Writing a scholarship essay can be scary—you’re putting yourself out there and saying, “Pick me, pick me!” But with practice (and a healthy dose of confidence), this process becomes easier and easier. And who knows, you may find yourself a few dollars richer in the process.
What do you think, fellow hackers? Do you have any tried and true rituals for acing the scholarship essay?
20/02/2014 § 8 Comments
Like any graduate program, library school is a big time commitment. Whether your program is online or in person, full time or part time, there’s just no way to get the education you need to be a librarian without putting in a significant chunk of your life. But if time isn’t something you’ve got in spades, is it reasonable to think you can work full time and still do your degree?
My answer: very often yes, but it depends. Many of my classmates work, many are parents. I have to travel once or twice a month for my full time job. Everybody has a life, and most MLS programs get that. That doesn’t mean that every MLS program is going to work with every full-time job though. So how do you go about answering this question for your own life? « Read the rest of this entry »
17/02/2014 § 5 Comments
Photo credit: Wikimedia Commons
The month of February is most recognized as the time we celebrate our love. It’s a time when we speak the “language” of love as a means to show our devotion to that special someone. But what happens when the language we speak to express ourselves is not the same language expressed by others? How do we communicate to one another simple tasks that feel impossible when language becomes a barrier? What can we do as library professionals, to make expressing ourselves, not necessarily in the language of love, but of compassion for those whom English is their second language?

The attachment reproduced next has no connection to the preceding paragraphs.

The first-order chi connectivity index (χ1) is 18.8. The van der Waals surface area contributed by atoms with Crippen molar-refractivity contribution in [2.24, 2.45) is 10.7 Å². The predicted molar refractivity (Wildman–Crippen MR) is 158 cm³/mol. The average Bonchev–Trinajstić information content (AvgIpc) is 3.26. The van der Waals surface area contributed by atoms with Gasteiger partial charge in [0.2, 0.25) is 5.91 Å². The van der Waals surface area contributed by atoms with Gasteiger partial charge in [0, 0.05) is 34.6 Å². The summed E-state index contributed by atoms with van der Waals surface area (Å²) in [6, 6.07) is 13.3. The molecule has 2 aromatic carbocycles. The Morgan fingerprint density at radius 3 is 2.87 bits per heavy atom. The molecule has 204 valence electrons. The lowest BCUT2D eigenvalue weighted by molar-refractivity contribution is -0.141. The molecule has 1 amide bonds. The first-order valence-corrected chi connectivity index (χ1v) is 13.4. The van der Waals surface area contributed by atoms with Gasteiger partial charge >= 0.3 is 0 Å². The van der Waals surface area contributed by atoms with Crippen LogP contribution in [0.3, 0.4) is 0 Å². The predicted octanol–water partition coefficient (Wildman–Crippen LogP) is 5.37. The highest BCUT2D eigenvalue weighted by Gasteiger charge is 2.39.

Quite simply, a lot. Let me share with you, my story…
English is my second language. When I was six-years-old my parents divorced and my mother decided to move our family – myself and my two younger sisters – to Florida from Puerto Rico. She believed that learning English would ensure our success as adults and decided that our new home would provide us with more linguistic opportunities than in our home town of Fajardo, Puerto Rico. I had begun my elementary schooling there, but would continue the remainder of my schooling in Central Florida. When I was a first grade student, I had a hard time comprehending English. I pronounced words such as “chair” and “chicken” with a “sh” sound, rather than a “ch” sound. And I could not understand why it matter that the way I spoke was incorrect to others. I struggled a lot and did poorly in my school work. I would eventually be sent to a school for foreign language speakers, and after three days of horrific experiences (I didn’t know where my class was or how to get lunch, I was yelled at by a peer and a teacher when I couldn’t understand instruction, and I was physically pulled and tugged at when I failed to understand directions).
After many nights of crying and pleading with my mom, I was “dis-enrolled” from that school and the next best option was to return to my elementary school and take ESOL classes. It proved to be very successful and my teacher was extremely patient with me and my peers. By the latter half of elementary school, I struggled less and my grades significantly improved. It was a tough part of my early childhood, but I learned first-hand what it was like to speak a language not commonly expressed by others while trying to integrate into a new environment. I also learned what it was like to be bullied, talked down to, thought less of, and isolated from others.
So can you imagine, for a moment, when someone who does not speak or understand spoken English very well, be it due to primarily speaking a foreign language or an impairment such as being deaf, what they must feel when they need to communicate with you?
Now can you imagine what it must be like if you could understand them, their feelings, as well as, their language?